The Victorian Bar is committed to promoting equality and diversity in the legal profession. Such an approach is consistent with the principles of justice, integrity, equity and the pursuit of excellence upon which the Bar is founded.
The Victorian Bar Council supports a fair, equitable, dynamic, inclusive and diverse Bar which continues to attract and retain the best talent, male and female. One way it does this is by actively promoting the aims of the National Model Gender Equitable Briefing Policy (Policy), launched by the Law Council of Australia (LCA) in June 2016 and formally endorsed by the Victorian Bar. The aims of the Policy are to achieve a nationally consistent approach towards bringing about cultural and attitudinal change within the legal profession with respect to gender briefing practices, so as to maximise choices for legal practitioners and their clients, promote the full use of the independent Bar and optimise opportunities for practice development of all barristers. The Victorian Bar has also adopted the LCA’s Diversity and Equality Charter.
You can be involved in these endeavours. The Policy is available for adoption by all barristers. By adopting the Policy, you can demonstrate to your colleagues at the Bar and across the wider profession your support for the aims of the Policy and, through those aims, the continued excellence of the Bar. We encourage you to adopt the Policy by completing the form at the LCA website. The resources outlined below provide more information as to how and why to adopt the Policy.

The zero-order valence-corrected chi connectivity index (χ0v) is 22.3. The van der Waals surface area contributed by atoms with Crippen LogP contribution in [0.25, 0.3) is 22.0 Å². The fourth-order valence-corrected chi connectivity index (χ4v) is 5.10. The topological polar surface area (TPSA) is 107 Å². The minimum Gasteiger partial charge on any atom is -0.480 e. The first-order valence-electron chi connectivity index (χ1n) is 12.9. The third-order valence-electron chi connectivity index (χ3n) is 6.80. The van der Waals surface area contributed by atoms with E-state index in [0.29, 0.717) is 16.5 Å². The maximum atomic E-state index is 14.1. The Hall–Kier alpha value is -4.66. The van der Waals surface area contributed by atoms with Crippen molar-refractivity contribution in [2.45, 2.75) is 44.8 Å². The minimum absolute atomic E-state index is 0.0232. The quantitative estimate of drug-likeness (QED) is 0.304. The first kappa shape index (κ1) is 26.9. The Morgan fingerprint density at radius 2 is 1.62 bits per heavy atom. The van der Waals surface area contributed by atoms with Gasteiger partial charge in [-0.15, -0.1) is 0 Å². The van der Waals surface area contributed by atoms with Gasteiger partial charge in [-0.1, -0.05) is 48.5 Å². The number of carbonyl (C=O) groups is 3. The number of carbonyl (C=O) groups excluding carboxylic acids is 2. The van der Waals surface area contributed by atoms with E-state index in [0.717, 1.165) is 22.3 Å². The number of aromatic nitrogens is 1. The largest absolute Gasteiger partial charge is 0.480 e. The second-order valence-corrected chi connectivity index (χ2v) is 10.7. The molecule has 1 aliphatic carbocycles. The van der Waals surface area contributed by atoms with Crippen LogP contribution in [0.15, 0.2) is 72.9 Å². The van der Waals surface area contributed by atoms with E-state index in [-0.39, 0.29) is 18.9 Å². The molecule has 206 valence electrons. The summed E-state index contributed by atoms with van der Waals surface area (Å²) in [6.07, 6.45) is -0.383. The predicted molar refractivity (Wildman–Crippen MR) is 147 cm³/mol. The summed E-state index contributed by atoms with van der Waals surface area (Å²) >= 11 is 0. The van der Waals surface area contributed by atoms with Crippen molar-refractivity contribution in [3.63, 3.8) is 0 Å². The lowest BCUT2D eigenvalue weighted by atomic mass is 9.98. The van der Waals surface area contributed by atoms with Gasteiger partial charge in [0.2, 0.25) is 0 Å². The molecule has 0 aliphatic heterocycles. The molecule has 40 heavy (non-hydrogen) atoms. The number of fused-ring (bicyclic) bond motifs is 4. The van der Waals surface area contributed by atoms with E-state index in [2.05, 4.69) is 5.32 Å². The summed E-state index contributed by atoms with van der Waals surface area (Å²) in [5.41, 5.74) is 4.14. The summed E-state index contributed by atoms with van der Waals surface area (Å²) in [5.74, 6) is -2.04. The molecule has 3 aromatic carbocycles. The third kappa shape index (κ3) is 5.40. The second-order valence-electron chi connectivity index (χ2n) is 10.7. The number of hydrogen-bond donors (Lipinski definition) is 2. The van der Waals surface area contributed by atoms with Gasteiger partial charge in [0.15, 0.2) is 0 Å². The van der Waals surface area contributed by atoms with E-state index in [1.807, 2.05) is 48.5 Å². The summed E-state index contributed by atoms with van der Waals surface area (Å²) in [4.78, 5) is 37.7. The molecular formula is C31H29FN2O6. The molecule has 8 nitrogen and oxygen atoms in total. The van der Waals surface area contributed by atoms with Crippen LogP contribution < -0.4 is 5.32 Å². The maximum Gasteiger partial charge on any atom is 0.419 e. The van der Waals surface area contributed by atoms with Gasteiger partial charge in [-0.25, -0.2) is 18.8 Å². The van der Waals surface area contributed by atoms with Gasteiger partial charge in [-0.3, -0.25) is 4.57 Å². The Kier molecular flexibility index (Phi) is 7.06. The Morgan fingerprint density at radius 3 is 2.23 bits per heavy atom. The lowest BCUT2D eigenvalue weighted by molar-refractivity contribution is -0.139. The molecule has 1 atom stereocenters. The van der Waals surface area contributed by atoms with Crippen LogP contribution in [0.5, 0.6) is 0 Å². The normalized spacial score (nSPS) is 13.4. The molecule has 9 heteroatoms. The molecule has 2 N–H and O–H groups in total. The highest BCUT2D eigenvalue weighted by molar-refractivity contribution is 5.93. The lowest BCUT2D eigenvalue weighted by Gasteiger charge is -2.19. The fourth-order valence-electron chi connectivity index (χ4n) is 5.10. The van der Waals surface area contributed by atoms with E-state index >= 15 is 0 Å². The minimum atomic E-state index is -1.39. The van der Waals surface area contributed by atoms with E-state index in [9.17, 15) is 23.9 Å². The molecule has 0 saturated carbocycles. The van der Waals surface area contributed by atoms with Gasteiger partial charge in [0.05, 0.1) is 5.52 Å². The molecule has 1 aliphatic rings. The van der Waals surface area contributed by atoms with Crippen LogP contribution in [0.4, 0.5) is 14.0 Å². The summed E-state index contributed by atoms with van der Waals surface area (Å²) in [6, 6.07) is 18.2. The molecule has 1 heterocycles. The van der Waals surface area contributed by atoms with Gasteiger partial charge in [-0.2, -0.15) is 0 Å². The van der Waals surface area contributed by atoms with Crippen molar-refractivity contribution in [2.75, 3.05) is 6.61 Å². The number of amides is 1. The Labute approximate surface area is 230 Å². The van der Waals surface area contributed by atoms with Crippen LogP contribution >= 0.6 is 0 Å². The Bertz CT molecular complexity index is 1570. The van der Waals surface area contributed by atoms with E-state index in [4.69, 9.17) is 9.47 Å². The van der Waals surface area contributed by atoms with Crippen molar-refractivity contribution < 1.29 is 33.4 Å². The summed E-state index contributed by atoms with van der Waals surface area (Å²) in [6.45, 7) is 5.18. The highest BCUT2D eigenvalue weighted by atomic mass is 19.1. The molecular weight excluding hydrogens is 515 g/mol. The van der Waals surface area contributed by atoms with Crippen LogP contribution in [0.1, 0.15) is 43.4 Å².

This Guide is for the benefit of barristers from the Victorian Bar who have adopted the National Model Gender Equitable Briefing Policy. It has been developed to assist barristers to comply with the requirements under the Policy to collect and report data to the Law Council of Australia.
The Victorian Bar provides a Barrister Worksheet to assist barristers in collecting data during the reporting period and compiling their report at the end of the reporting period. The Worksheet covers all of the categories for which barristers are to collect data and report under the Policy.
"The Bar has always claimed to stand for a series of ideals, amongst the most important of which is a willingness to defend and support fairness and justice for all – which must surely include its own members. And it would be quite wrong for those who contemplate coming to the Bar to be dissuaded from doing so by the fear that the Bar itself maintains gender bias, or that bodies such as the Bar Council might not do everything possible to eradicate discriminatory practices."
This statement, while particularly directed at women, remains as true, and relevant, today as it was in 1998. The Bar Council’s commitment to ensuring equality of opportunity for all members remains steadfast.
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